The first words out of CJ’s mouth after the elevator doors parted to expose Michael Kelly flanked by a pair of his security guard brethren in Zack Snyder’s Dawn of the Dead (2004) remake were “Find another place.” Words which set into motion a character that appeared a deplorable of the highest order.
Despite the chops and fu Manchu, CJ was a frightened little boy with trust issues, limited loyalty and a tank full of shutdown sarcasm. Kelly’s character may not have not have been a redneck or donned a crossbow, but he was most certainly Daryl Dixon before we even knew who Daryl Dixon was.
Kelly wasn’t afforded six-plus seasons to grow, but there were chinks in the armor and over the course of an hour and fifty minutes, CJ enjoyed an arc that began with selfishness and fear but ended in selflessness and bravery. As producer Eric Newman stated on Dawn’s DVD commentary, “His redemption is awesome.”
To get there, however, CJ had to fulfill the role of hardened prison guard to a group of people who were guilty of nothing more than seeking refuge from the horrors that roamed beyond the walls of the Crossroads Mall.
Ving Rhames’ officer Kenneth was sniped with “You can take your ass on over to Quality Inn if it’s still there, Shaq,” Michael (Jake Weber) the Best Buy television salesman was offered a “tall glass of shut the fuck up” and Sarah Polley’s nurse Anna was informed that she had a “smart mouth.”
The faux bravado of the man in charge even ventured so far as to lock the group in a furniture store their first night at the mall like “a fuckin’ nursery school” because he didn’t want them “sneakin’ around and stealin’ shit.” Of course, that was only after CJ was open to Michael’s idea of posting signs atop the mall’s roof calling for help, so long as it was presented in such a way that it seemed CJ’s idea. One has to keep up appearances when they want to project unflustered, all-knowing leadership.
That was until a new batch of would-be survivors showed in the mall parking lot and CJ’s rush of panic let the entire group know (including a fellow security guard) that he didn’t want to “let the wrong ones in” and would “kill each and every one of (them) to stay alive.”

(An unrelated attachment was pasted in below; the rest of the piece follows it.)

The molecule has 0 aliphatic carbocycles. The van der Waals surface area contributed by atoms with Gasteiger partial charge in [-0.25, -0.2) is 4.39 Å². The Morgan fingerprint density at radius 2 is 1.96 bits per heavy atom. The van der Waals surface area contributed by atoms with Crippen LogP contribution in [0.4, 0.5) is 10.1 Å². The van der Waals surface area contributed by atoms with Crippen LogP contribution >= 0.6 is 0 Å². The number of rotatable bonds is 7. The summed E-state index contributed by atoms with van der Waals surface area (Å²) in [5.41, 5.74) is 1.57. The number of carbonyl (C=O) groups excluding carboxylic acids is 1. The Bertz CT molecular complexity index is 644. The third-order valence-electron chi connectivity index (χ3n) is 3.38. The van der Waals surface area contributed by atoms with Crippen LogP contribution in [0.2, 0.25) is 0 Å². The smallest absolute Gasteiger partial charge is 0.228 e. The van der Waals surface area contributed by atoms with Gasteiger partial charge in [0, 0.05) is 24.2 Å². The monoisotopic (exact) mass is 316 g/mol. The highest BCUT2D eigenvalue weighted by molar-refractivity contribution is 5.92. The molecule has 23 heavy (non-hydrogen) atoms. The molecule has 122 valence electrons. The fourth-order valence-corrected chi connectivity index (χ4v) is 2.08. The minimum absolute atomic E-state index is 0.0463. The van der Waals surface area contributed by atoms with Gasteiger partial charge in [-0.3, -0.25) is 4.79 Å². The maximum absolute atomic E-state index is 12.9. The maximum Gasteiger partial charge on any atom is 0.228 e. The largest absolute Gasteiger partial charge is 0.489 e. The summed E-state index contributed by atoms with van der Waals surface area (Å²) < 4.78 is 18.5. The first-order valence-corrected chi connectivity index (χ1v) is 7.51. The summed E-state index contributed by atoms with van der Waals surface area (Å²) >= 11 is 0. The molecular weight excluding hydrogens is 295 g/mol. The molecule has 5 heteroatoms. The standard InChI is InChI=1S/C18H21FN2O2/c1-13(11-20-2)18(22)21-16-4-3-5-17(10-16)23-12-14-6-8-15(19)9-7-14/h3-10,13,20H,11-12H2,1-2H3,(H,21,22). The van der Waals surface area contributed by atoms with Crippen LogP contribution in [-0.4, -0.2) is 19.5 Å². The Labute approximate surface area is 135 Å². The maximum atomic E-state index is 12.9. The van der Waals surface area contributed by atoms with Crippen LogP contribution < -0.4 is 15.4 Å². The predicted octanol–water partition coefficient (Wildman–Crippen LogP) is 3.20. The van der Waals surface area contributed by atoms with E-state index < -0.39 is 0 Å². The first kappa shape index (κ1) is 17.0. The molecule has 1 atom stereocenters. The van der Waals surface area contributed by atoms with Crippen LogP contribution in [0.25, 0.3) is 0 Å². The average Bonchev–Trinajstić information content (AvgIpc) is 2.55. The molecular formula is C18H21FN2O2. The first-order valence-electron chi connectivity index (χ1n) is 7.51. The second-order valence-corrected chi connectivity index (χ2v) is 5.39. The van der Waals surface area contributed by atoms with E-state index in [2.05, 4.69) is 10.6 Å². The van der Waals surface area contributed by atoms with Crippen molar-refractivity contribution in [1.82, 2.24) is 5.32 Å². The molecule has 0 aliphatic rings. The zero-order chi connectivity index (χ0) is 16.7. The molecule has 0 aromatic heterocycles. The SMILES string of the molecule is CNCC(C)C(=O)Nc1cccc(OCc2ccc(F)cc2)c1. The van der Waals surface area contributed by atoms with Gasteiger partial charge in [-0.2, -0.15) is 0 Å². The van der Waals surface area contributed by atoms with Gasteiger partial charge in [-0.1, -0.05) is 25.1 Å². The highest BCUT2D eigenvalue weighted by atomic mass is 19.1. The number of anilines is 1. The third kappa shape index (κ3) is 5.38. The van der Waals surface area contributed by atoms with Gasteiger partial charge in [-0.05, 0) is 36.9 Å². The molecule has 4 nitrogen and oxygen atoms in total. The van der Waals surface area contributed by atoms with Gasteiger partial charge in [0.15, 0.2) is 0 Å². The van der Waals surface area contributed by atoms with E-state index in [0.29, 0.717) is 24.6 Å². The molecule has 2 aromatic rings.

That final threat was enough to inspire the group to mutiny, placing CJ and his cohort Bart (Michael Barry) in the hold. During his incarceration, however, CJ had a light bulb moment when the late-night perusal of a magazine article led to the realization that the primary ingredient in any relationship was trust.
In the aftermath of turning the power back on and zombie baby carnage, CJ couldn’t argue with Kenneth’s assessment of “better them than me,” but needed more than Michael’s idea of reinforced parking shuttles as homage to “The A-Team” to cross his own personal Rubicon.
So CJ dipped his toe into the pool to test the water.
Once CJ kew that the group believed in the plan, he placed his trust in them, and from that point forward was all-in. The head security guard was no longer a difficult smartass who shot down every concept thrown his way, but a cooperative badass who simply did whatever needed to be done without pause.
When the group was confronted with the need to rescue Nicole (Lindy Booth) on a moment’s notice, they discovered that they had done so without having secured safe passage back o the mall. No brainstorming was required, however, because CJ had gone from a guy waiting on answers to a solution man, and simply plopped a propane tank atop the counter with the suggestion of a barbecue. A single shot bought the group the time required to slip back into the sewer tunnel and head for what could loosely be referred to as sanctuary.
Of course, nothing could ever be that easy in an apocalypse, so when Tucker (Boyd Banks) broke his leg falling from the street and the zombie horde closed in, CJ was presented with a choice. Rather than flee with the others, he told them to go, handed Tucker a pair of hand guns and dragged one of those “wrong ones” from the parking lot through tunnels in an effort to save him. Though he was unsuccessful in that endeavor, it was obvious that it was no longer just about CJ.
Finally, after take two of propane-cleared pathways, the group arrived at the marina dock in the hopes of escape aboard Steve’s (Ty Burrell) boat. CJ took one glance at the wall of death closing in and tossed the last of the ammunition to Kenneth with the message, “Go, man. I’ll catch up!” as a swarm of dead cannibals embarked on the bus and remaining members of the posse.
As Beau Brower said in 30 Days of Night, “It’s my turn.”
Going back to the DVD commentary, Snyder noted that “Michael was really into the fact that he was going to do this on purpose,” continuing, “he’s a hero.”
Snyder obliged Kelly’s enthusiasm.
“I’m going to give you that close-up so that the world will never doubt for a moment that you didn’t just say ‘You know what, I’m gonna save the group by blowing these zombies to bits right here.’”
Of course, we know that the islands that the group sought were not the safe havens they had hoped for, but CJ’s sacrifice for those he would have just as soon shot himself weeks earlier allowed them the opportunity to launch the vessel and find out.
A man whose fear and uncertainty had been so intense that he was hesitant to do anything but sit back and hope to be rescued, grew into one of the most courageous and redemptive characters that any horror flick would be proud to call its own.
To steal one from Stephen King, thanks to CJ the survivors of the Crossroads Mall are still survivors.